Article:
BURBANK -- A bid to impose a curfew on flights at Bob Hope Airport in Burbank just didn't fly with federal officials.
The Federal Aviation Administration announced on Monday that it has rejected a request to ban nighttime flights at the airport.
The agency said in a letter that such action "was not reasonable" and would "create an undue burden on commerce" as well as negatively effect the national air transportation system.
The Burbank-Glendale-Pasadena Airport Authority proposed a nightly curfew from 10 p.m. to 6:59 a.m., except in emergencies. Residents and local officials have been fighting for decades to reduce airport noise in the area.
In 1973, the Supreme Court even weighed in, striking down a Burbank ordinance banning overnight takeoffs from the airport, then called the Hollywood-Burbank Airport.
The FAA says there are other alternatives available for reducing noise, such as soundproofing homes near the airport.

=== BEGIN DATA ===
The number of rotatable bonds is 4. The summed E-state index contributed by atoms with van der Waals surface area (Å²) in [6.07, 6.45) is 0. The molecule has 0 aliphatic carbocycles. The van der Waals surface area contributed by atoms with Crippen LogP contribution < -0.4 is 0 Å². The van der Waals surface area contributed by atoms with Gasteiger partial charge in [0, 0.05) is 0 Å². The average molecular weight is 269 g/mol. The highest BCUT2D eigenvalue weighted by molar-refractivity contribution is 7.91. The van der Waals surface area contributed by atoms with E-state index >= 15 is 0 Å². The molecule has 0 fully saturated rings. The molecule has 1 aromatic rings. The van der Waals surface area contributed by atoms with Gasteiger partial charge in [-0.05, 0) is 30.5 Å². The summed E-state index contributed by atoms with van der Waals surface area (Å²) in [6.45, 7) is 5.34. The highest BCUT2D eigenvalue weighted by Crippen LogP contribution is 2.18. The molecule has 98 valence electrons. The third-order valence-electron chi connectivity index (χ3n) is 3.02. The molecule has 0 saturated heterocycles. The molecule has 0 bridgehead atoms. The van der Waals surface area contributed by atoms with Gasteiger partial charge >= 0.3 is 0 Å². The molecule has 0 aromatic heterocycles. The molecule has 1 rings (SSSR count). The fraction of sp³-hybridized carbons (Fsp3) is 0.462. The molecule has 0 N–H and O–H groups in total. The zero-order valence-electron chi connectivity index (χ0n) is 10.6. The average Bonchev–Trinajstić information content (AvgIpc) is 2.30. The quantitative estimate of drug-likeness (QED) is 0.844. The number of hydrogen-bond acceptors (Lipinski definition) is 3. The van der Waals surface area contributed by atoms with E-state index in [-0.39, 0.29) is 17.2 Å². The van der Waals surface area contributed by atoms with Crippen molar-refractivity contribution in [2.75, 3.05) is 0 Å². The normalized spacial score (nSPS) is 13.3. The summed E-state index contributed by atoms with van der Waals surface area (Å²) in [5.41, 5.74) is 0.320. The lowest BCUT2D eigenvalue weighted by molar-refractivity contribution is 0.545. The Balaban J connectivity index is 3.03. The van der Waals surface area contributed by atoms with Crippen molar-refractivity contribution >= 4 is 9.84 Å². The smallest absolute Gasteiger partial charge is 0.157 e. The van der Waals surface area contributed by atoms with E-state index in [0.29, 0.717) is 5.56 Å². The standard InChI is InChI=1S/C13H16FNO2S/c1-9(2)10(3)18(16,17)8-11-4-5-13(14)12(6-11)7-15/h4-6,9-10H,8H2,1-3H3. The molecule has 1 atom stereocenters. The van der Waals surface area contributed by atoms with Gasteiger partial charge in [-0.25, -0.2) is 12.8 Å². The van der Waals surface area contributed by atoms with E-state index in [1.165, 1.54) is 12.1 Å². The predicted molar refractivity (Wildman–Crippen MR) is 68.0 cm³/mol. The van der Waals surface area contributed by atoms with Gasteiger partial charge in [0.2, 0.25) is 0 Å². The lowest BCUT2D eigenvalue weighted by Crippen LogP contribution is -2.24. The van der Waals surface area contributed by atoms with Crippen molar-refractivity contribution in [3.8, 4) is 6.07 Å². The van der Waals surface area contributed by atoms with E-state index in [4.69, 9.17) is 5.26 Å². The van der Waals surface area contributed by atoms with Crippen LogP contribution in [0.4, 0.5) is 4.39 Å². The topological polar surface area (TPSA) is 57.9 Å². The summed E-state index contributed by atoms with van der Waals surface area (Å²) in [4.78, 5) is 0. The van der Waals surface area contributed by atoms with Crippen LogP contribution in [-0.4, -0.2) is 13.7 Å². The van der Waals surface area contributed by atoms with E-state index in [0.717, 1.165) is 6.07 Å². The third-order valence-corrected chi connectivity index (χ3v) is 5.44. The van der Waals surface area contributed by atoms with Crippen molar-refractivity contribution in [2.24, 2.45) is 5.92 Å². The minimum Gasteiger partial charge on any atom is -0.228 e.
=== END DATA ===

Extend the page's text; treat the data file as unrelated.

Fed Ex, United Parcel Service and other cargo companies and trade groups objected to the curfew, saying it would harm the economy just as it was showing signs of recovery. Opponents also argued that a curfew at Bob Hope Airport would have a ripple effect on the national air transportation system, leading other airports to seek to restrict flights.
The FAA says the airport authority can challenge the decision in federal court.
Airport officials say they will continue efforts to reduce noise in neighboring areas.
FAA Rejects Nighttime Flight Ban at Bob Hope Airport